United States v. Brown, 540 F.2d 1048 (10th Cir. 1976), involved another situation where a defendant was charged and convicted of taking money from an FSLIC institution by force and violence by the use of a pistol. The trial court refused to permit defendant's expert witness to testify to the limitation and weakness of lay eye-witness identification. The witness offered was a psychologist who had conducted studies of eye-witness identification and problems of perception. The court therein stated:
Generally, expert testimony, while not limited to matters of science, art or skill, cannot invade the field of common knowledge, experience and education of men. 3. Am.Jur.2d, Expert and Opinion Evidence, § 21; 100 A.L.R.2d 1421; 92 A.L.R. 1223. Put another way, the test of admissibility is often predicated upon the proposition that opinion evidence cannot usurp the functions of the jury or be received if it touches the very issue before the jury. Frase v. Henry, 444 F.2d 1228 (10th Cir. 1971); Wigmore on Evidence, Third Ed., Vol. VII, §§ 1920, 1921; 31 Am.Jur.2d, Expert and Opinion Evidence, § 22.
* * * * * *
Nobles offered the testimony of Dr. Robert Buckhout as an expert witness to describe the problems of eyewitness identification in general and the specific difficulties with the identifications in this case. The court refused the proffered testimony, concluding that the testimony would invade the province of the jury, that the undue consumption of time would substantially outweigh its probative value, and that the offer of proof was inadequate. We in turn cannot conclude that the trial court was in error. United States v. Amaral, 488 F.2d 1148 (9th Cir. 1973).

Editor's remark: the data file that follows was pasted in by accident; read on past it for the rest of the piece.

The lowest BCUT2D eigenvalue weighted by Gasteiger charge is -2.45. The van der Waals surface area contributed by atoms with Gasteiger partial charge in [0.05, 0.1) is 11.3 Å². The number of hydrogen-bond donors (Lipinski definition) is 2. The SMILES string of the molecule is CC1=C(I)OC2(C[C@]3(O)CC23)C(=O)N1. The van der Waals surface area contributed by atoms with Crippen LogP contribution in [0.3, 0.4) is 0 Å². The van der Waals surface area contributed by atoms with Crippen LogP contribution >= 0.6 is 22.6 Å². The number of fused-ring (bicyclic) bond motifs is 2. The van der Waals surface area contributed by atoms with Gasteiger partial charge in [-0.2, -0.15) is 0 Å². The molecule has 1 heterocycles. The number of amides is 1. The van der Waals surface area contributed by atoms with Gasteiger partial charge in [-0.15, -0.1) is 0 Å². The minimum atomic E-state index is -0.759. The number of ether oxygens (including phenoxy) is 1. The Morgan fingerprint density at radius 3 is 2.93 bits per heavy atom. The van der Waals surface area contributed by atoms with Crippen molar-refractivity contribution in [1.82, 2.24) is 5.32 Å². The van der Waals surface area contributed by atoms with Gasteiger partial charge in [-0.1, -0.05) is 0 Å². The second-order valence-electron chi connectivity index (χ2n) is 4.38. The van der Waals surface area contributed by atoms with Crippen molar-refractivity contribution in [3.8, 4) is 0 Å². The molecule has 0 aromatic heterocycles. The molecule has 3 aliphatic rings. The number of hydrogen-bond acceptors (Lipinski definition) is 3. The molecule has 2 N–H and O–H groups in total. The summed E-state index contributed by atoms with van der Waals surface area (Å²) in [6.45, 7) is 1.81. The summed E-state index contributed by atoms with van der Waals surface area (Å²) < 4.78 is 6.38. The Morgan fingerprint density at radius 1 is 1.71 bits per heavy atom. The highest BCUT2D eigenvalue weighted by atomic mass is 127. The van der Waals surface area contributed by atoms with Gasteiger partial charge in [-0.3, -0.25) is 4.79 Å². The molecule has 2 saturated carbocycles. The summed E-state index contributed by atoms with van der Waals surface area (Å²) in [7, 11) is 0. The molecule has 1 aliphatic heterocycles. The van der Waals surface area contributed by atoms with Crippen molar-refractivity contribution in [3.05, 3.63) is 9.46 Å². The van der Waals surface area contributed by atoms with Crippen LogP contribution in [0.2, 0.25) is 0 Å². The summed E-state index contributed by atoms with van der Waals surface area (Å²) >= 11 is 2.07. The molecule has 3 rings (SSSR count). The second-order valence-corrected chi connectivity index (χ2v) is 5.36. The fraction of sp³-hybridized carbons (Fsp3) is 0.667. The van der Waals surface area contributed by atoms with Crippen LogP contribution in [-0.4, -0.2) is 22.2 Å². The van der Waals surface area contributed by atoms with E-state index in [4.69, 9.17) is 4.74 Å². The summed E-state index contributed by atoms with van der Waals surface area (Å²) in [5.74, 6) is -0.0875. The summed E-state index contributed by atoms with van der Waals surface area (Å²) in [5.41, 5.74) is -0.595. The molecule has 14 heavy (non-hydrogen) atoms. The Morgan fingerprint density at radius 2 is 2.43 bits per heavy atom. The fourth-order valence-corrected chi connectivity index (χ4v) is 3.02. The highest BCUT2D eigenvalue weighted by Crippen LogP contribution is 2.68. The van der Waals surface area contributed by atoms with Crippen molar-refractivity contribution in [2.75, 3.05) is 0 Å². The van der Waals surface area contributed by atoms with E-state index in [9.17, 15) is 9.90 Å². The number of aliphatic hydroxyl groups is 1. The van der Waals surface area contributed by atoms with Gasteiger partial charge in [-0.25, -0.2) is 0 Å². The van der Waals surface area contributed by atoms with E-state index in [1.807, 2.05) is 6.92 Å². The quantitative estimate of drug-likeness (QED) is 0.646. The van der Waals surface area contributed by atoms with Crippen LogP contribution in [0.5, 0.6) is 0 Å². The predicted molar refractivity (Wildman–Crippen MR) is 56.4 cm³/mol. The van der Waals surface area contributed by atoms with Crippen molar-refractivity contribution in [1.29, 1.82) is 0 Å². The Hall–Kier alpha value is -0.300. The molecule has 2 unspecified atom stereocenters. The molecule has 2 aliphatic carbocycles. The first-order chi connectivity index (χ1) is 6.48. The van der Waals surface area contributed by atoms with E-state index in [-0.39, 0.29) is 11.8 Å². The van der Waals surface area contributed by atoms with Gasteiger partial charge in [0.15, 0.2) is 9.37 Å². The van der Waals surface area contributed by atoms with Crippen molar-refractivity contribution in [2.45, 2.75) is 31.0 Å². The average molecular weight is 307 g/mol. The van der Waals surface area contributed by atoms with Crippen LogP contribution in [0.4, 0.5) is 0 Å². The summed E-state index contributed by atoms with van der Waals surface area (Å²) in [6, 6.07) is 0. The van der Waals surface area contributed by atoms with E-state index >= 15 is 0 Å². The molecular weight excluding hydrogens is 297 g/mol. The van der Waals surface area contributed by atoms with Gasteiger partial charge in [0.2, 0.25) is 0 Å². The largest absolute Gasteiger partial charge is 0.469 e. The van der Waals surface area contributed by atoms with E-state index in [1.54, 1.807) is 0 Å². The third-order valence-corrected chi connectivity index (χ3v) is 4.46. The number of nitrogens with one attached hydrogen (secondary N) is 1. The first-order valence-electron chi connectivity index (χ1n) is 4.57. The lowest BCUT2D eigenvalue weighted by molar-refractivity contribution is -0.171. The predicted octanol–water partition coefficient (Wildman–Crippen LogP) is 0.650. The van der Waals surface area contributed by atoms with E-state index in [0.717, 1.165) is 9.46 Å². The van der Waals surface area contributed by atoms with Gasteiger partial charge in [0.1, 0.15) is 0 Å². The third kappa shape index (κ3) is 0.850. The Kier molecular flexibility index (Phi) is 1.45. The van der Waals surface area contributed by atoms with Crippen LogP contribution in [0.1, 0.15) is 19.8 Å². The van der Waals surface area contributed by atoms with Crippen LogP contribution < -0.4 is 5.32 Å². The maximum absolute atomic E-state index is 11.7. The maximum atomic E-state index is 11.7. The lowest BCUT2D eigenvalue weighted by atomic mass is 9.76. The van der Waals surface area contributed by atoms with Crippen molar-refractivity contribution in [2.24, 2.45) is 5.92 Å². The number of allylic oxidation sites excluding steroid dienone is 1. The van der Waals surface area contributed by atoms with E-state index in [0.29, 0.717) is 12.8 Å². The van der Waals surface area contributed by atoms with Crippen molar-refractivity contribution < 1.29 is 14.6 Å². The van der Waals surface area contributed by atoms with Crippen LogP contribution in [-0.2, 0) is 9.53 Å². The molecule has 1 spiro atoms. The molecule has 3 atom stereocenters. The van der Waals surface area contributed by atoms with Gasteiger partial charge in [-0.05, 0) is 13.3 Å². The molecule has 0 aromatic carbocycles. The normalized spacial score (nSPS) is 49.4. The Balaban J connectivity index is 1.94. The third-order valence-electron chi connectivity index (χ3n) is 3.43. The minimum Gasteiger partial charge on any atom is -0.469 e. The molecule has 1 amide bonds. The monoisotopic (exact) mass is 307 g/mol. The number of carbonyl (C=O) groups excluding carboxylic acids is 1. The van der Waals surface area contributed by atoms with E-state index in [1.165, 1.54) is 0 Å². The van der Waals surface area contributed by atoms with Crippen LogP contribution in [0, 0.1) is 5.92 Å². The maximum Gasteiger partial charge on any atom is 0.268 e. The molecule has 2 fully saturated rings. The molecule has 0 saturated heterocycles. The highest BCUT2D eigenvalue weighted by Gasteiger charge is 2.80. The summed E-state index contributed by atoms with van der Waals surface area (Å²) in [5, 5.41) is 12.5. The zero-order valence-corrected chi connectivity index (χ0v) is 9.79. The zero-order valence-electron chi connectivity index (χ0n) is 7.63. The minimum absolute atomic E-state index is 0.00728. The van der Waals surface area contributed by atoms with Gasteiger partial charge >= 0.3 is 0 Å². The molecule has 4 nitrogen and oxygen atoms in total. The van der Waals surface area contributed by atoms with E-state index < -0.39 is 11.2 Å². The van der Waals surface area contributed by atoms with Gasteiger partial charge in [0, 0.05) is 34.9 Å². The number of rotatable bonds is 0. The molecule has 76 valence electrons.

We, too cannot conclude in the case at bar that the trial court erred. (540 F.2d at 1054).
It should be noted that the testimony in United States v. Brown, 501 F.2d 146 (9th Cir. 1974), sought to be admitted was from the same expert offered in the instant case on behalf of the defendant.
The rationale expressed in the foregoing cases is equally applicable to the instant case. We conclude that the prejudicial effect of such testimony outweighs its probative value because of the substantial risk that the potential persuasive appearance of the expert witness will have a greater influence on the jury than the other evidence presented during the trial. Such testimony invades the province of the jury and usurps its function.
We therefore conclude that the trial court did not abuse his discretion in failing to allow the expert witness to testify. The testimony sought to be elicited from him would not have been an aid to the jury. We further conclude for the reasons contained herein that the trial court did not err in denying defendant's motion for a proffer of the evidence.
These assignments of error are without merit.
ASSIGNMENT OF ERROR NO. 2
In this assignment of error, defendant contends that the trial court erred in refusing to admit an unsigned report from the FBI which showed that one of the early suspects in the shooting had recently fired a gun.
At trial one of the officers testified that three individuals were arrested on the night of the shooting but were later eliminated as suspects. Prior to their elimination as suspects, a neutron activation test of their hands was made. Defendant argues that an unsigned FBI report on the results of the neutron activation test showed that one of the suspects had recently fired a gun. When counsel for defendant sought to introduce the report at trial, the state objected on the basis that it was hearsay which objection was sustained by the court.